What is crooked will not be able to be straightened, and what is missing will not be able to be counted.

Kohelet 1:15

Jake Guzik - Biography

Jake "Greasy Thumb" Guzik (May 20, 1886 – February 21, 1956) was the financial and legal advisor, and later political “greaser”, for the Chicago Outfit.



Early life

He was born near Kraków, Galicia, Poland on May 20, 1886, Guzik immigrated to the United States in the early 1900s. His parents were from Katowice, Poland. He later became involved in prostitution, and allegedly white slavery, in the South Side of Chicago's Levee vice district with his brother Harry, eventually driving rival Jack Zuta out of business. He later became a powerful political "fixer" operating from St. Hubert’s Old English Grill and Chop House, where Guzik received "bagmen" who delivered scheduled payoffs to various police precincts and city officials.

Chicago Outfit

In the early 1920s, Guzik, supposedly overhearing a plan to murder Al Capone, informed him and later allied with the Outfit. Starting under Capone, Guzik was the trusted treasurer and financial wizard of the mob, and in the years after Capone's fall, he was considered the real brains of the organization, along with Paul "the Waiter" Ricca and to a slightly lesser degree, Tony Accardo. Because Guzik was incapable of using a gun or killing anyone, Capone protected him, and once killed a man for him out of pure friendship. Such friendship was not forgotten, and Jake Guzik to his dying day a quarter century after Capone's removal from the scene, continued to be one of the most honored chiefs of the Chicago Outfit, and some say virtually its boss.

During the 1940s and 1950s, when the national syndicate was dominated by what was called the Big Six, it was Guzik and Accardo who flew east weekly to meet with the other heads of the organization: Joe Adonis, Frank Costello, Meyer Lansky and Longy Zwillman.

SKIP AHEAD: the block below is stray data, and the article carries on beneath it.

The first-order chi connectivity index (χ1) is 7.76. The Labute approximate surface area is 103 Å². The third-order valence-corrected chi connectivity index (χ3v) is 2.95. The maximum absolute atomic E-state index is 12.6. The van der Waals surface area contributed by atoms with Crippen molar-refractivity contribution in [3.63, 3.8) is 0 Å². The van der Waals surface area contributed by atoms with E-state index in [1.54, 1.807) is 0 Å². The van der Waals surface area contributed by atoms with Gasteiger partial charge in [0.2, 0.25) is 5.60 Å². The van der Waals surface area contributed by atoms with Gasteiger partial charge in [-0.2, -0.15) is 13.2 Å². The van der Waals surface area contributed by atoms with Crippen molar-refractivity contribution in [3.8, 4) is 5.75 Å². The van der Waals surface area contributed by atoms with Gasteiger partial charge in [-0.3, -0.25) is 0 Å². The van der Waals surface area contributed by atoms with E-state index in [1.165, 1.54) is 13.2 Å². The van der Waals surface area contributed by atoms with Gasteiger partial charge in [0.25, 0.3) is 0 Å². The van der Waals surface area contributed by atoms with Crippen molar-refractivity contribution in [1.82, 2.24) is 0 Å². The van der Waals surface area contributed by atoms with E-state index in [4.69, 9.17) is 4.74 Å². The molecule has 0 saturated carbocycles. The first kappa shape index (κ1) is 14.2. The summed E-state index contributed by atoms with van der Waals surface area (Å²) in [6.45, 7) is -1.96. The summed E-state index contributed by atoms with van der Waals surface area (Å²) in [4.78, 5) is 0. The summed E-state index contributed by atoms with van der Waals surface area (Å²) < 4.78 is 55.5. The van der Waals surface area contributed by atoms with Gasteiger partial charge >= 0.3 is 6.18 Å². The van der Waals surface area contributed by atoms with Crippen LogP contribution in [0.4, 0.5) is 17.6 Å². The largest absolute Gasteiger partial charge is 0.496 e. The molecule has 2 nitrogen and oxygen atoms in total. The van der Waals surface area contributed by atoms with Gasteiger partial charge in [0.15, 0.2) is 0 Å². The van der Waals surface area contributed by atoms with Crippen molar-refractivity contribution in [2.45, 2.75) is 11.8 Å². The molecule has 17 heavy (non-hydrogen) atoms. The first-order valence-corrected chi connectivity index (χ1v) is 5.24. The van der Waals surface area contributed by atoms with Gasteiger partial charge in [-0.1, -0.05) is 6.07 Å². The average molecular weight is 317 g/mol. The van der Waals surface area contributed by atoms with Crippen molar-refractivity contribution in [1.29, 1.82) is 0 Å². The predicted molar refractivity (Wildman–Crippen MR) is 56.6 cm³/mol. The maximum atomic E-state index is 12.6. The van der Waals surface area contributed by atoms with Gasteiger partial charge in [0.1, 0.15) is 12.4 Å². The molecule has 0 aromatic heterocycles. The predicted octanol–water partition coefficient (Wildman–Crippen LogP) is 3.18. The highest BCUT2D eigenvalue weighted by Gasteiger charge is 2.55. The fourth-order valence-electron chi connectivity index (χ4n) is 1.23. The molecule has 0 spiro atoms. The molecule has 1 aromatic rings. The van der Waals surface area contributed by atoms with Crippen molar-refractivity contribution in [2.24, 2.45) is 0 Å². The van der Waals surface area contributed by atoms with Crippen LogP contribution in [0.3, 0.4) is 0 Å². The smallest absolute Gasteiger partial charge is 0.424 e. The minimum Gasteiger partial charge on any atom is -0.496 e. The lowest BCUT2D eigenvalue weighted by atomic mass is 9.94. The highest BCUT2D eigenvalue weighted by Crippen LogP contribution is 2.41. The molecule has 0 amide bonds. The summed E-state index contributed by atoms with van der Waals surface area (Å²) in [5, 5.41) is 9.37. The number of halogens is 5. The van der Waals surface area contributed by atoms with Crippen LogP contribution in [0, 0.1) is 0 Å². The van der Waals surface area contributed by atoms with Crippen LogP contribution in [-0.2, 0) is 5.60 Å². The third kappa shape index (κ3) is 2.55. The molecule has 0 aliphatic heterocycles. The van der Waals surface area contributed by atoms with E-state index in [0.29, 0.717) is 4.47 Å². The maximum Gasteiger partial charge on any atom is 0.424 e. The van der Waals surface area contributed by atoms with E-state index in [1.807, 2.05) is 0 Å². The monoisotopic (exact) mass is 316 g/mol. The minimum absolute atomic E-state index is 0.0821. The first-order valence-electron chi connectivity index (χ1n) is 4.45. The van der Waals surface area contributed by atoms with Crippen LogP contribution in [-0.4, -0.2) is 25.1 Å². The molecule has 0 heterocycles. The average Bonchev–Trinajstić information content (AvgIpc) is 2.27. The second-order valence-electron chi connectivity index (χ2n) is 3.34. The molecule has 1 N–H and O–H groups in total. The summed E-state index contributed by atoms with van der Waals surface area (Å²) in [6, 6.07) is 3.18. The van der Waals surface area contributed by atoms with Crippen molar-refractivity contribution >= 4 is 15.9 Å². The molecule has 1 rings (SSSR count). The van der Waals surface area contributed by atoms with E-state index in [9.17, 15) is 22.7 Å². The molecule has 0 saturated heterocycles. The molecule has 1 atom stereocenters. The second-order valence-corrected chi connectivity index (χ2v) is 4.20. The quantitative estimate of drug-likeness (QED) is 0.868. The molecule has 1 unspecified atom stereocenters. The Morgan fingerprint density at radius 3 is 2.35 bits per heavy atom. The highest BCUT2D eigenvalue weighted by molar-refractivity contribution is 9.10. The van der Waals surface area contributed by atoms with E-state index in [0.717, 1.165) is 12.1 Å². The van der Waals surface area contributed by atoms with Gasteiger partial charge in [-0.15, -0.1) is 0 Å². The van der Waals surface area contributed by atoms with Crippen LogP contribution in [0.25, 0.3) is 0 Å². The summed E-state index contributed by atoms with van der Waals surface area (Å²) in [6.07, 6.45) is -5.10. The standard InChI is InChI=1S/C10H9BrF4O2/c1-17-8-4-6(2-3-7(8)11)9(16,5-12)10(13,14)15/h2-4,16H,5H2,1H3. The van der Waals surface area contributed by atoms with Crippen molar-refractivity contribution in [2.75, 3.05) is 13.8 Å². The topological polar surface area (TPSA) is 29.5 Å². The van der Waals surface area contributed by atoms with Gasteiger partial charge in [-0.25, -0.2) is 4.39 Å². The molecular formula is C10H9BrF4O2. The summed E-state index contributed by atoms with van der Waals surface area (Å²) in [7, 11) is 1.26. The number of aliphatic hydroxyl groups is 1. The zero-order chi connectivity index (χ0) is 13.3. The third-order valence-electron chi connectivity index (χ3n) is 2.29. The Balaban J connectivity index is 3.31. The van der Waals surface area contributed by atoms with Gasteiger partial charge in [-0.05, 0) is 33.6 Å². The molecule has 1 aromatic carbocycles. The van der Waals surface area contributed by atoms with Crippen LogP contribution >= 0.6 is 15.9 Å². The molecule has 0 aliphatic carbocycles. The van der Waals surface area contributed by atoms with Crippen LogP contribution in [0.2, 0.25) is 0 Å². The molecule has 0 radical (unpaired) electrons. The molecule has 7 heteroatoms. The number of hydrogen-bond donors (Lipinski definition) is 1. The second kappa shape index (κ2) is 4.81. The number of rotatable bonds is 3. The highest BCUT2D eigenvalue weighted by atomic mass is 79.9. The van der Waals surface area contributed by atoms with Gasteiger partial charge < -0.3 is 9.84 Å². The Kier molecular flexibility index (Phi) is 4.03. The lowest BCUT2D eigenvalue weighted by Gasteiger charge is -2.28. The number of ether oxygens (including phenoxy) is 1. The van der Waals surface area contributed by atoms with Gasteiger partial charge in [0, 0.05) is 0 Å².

Guzik, a childhood pimp, had joined the Capone organization early on when, without even knowing him, he had saved Capone from an ambush, having overheard two gunmen from a rival gang planning the hit. Once a man did him a good turn, Capone embraced him and would never turn on him - unless that man later first betrayed that trust.

In May 1924, Guzik got into an argument with a freelance hijacker named Joe Howard, who slapped and kicked him around. Incapable of physical resistance, Guzik returned to Capone to relate what had happened. Capone charged out in search of Howard and ran him down in Heinie Jacob's saloon on South Wabash Avenue, bragging about the way he had "made the little Jew whine." When Howard saw Capone, he held out his hand and said, "Hello, Al." Capone instead grabbed his shoulders and shook him violently, demanding to know why Howard had mistreated his friend. "Go back to your girls, you dago pimp," Howard replied. Capone wordlessly drew a revolver and jammed it into his head and after several seconds emptied the revolver into it.

After the Howard killing - which required a certain amount of fixing - Guzik became Capone's faithful friend, ready to do anything for him. Years later when Capone was in fading health, it was Guzik who saw to it that Capone and his family never wanted for anything.